By Zachary Ashburn
As the sun’s rays faded on the grounds of the Garrett Coliseum, the ultraviolet light bulbs flickered into existence and brought life to the mounds of foam being shot 20 feet into the air and onto an ecstatic and gyrating audience. Speakers on a nearby stage pumped out rhythmic pulses that seemed to send shockwaves through the crowd. Just to the side, vendors peddled their themed merchandise at elevated prices beneath white pop-up canopies. This was no ordinary 5K. It was a “Foam Glow 5k,” an event that seemed to focus more on the theatrics of glowing foam than on the actual running.
March 26 proved to be an interesting night, indeed. The electronic house duo, Taste of Bass, walked out on to a black stage and excited an already-exuberant audience. They tossed handfuls of wands, rings and all things glow in the dark. The crowd thanked them with cheers and streams of black light paint that spewed from tiny plastic bottles. These two men controlled the pulse of the night and did not let up.
If the scene was not already unique enough, a mysterious figure emerged from the parking lot and galloped straight to the beer vendor. Heads turned and phones appeared in an attempt to catch a better glimpse of this oddly dressed individual. His white unitard clung tightly to every inch of his body. An obvious white beard and wig covered the majority of his face. The white gloves and wand in his hand were outfitted with lights inside that flashed green, red, yellow and blue. Every step he took towards the source of the ultraviolet lights, the brighter his outfit would glow. Every 10 steps he took were interrupted by a 5K enthusiast hoping to take a picture with him.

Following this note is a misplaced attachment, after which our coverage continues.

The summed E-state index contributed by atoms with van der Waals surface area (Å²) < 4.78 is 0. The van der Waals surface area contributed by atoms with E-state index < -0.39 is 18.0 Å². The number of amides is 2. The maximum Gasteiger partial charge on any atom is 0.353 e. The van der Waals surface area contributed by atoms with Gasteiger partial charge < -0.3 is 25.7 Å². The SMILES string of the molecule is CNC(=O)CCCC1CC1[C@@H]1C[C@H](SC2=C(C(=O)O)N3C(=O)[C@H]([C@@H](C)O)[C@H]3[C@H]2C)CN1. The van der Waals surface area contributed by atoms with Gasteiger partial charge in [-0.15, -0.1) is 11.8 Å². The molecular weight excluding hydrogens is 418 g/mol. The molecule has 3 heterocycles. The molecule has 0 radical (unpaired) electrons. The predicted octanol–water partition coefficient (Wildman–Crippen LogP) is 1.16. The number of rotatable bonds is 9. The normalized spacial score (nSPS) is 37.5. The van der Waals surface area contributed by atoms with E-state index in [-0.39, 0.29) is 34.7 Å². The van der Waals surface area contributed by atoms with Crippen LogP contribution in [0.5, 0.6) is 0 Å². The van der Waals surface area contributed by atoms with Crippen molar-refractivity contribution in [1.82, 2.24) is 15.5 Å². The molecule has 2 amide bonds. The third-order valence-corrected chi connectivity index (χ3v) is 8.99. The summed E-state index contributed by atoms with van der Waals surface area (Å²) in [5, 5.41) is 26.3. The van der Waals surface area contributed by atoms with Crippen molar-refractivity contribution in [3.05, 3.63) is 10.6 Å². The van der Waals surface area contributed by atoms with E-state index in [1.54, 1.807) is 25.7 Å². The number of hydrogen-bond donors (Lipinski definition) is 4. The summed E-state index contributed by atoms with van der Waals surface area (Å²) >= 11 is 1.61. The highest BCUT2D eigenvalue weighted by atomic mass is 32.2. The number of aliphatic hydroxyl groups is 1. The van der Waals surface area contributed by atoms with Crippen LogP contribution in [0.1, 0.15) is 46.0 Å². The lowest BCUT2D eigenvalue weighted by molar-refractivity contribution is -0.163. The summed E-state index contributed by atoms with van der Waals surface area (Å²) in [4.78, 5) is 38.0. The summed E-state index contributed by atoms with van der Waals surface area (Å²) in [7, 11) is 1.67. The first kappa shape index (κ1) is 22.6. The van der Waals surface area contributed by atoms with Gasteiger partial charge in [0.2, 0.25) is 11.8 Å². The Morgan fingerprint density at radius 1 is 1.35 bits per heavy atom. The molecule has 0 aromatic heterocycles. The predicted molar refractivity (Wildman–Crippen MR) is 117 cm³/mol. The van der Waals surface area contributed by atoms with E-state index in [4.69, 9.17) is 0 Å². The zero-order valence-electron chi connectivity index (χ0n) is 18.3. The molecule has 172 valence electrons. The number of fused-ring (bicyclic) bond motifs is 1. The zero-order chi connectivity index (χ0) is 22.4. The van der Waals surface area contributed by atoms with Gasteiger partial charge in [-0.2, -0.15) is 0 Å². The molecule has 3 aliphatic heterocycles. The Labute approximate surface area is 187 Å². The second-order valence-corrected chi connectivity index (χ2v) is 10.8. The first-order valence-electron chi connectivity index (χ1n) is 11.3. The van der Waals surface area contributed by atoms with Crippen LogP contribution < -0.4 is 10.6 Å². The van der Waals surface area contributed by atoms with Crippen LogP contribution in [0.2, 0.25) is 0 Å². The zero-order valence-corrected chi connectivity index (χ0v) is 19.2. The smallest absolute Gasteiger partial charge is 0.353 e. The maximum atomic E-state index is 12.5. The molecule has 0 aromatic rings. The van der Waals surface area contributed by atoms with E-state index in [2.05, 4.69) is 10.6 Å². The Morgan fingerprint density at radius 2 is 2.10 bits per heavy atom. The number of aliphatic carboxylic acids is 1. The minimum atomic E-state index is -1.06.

“What are you?” people shouted. “A wizard!” he shouted back. “The wizard of glow! Shaboozle babooz!” The figure said while twirling his illuminated wand at them.
When the race began, this “wizard of glow” became lost in the mass of white clad runners. However, word of his appearance was not lost by those that stayed behind. “That is awesome,” some said in between laughs. “I don’t get it, but it’s funny,” others said.
After the race, Josh Jones, a member of the wizard’s group, was asked about his friend’s attire. “I don’t know exactly why he chose a wizard costume. I guess he just thought it would be funny,” Jones said. “I do know he was trying to wear as much white as he possibly could… He’s just a weird guy.”
Since Jones refused to give up the true identity of his friend, we may never know who this “wizard of glow” actually was. Whether his costume was meant to shock or entertain, it certainly had the desired effect. Smiles, gasps and laughter were abundant throughout the night. Hopefully, the “wizard of glow” will make an appearance at another 5K so we can solve this mystery.